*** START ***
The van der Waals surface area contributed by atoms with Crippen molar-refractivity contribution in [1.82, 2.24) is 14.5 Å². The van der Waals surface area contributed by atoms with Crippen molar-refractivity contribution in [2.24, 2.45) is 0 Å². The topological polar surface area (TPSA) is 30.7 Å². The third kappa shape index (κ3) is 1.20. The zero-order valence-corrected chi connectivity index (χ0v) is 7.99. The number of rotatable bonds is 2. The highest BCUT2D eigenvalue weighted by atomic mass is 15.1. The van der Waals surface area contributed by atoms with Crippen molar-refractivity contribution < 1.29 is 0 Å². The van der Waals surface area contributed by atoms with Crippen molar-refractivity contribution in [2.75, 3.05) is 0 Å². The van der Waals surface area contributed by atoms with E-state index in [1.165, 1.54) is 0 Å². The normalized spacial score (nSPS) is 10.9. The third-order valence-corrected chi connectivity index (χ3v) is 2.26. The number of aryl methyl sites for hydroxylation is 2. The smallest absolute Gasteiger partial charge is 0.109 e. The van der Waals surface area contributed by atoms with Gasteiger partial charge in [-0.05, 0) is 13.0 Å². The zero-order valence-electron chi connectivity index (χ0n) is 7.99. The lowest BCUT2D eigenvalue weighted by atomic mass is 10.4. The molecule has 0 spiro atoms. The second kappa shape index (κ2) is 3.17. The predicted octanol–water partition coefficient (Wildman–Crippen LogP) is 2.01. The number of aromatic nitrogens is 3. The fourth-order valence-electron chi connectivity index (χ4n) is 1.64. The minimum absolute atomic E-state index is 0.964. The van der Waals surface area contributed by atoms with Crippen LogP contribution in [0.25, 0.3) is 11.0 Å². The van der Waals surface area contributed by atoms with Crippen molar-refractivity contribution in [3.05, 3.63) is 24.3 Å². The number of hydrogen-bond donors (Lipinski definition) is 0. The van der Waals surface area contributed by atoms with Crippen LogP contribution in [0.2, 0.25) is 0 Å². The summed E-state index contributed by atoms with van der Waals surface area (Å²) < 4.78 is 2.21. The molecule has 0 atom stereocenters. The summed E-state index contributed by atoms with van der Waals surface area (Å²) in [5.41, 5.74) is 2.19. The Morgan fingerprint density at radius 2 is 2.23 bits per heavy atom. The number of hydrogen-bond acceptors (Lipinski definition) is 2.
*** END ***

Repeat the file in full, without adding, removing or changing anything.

The van der Waals surface area contributed by atoms with Crippen molar-refractivity contribution in [1.82, 2.24) is 14.5 Å². The van der Waals surface area contributed by atoms with Crippen molar-refractivity contribution in [2.24, 2.45) is 0 Å². The topological polar surface area (TPSA) is 30.7 Å². The third kappa shape index (κ3) is 1.20. The zero-order valence-corrected chi connectivity index (χ0v) is 7.99. The number of rotatable bonds is 2. The highest BCUT2D eigenvalue weighted by atomic mass is 15.1. The van der Waals surface area contributed by atoms with Crippen molar-refractivity contribution < 1.29 is 0 Å². The van der Waals surface area contributed by atoms with Crippen molar-refractivity contribution in [2.75, 3.05) is 0 Å². The van der Waals surface area contributed by atoms with E-state index in [1.165, 1.54) is 0 Å². The normalized spacial score (nSPS) is 10.9. The third-order valence-corrected chi connectivity index (χ3v) is 2.26. The number of aryl methyl sites for hydroxylation is 2. The smallest absolute Gasteiger partial charge is 0.109 e. The van der Waals surface area contributed by atoms with Gasteiger partial charge in [-0.05, 0) is 13.0 Å². The zero-order valence-electron chi connectivity index (χ0n) is 7.99. The lowest BCUT2D eigenvalue weighted by atomic mass is 10.4. The molecule has 0 spiro atoms. The second kappa shape index (κ2) is 3.17. The predicted octanol–water partition coefficient (Wildman–Crippen LogP) is 2.01. The number of aromatic nitrogens is 3. The fourth-order valence-electron chi connectivity index (χ4n) is 1.64. The minimum absolute atomic E-state index is 0.964. The van der Waals surface area contributed by atoms with Crippen LogP contribution in [0.25, 0.3) is 11.0 Å². The van der Waals surface area contributed by atoms with Crippen molar-refractivity contribution in [3.05, 3.63) is 24.3 Å². The number of hydrogen-bond donors (Lipinski definition) is 0. The van der Waals surface area contributed by atoms with Crippen LogP contribution in [0.2, 0.25) is 0 Å². The summed E-state index contributed by atoms with van der Waals surface area (Å²) < 4.78 is 2.21. The molecule has 0 atom stereocenters. The summed E-state index contributed by atoms with van der Waals surface area (Å²) in [5.41, 5.74) is 2.19. The Morgan fingerprint density at radius 2 is 2.23 bits per heavy atom. The number of hydrogen-bond acceptors (Lipinski definition) is 2.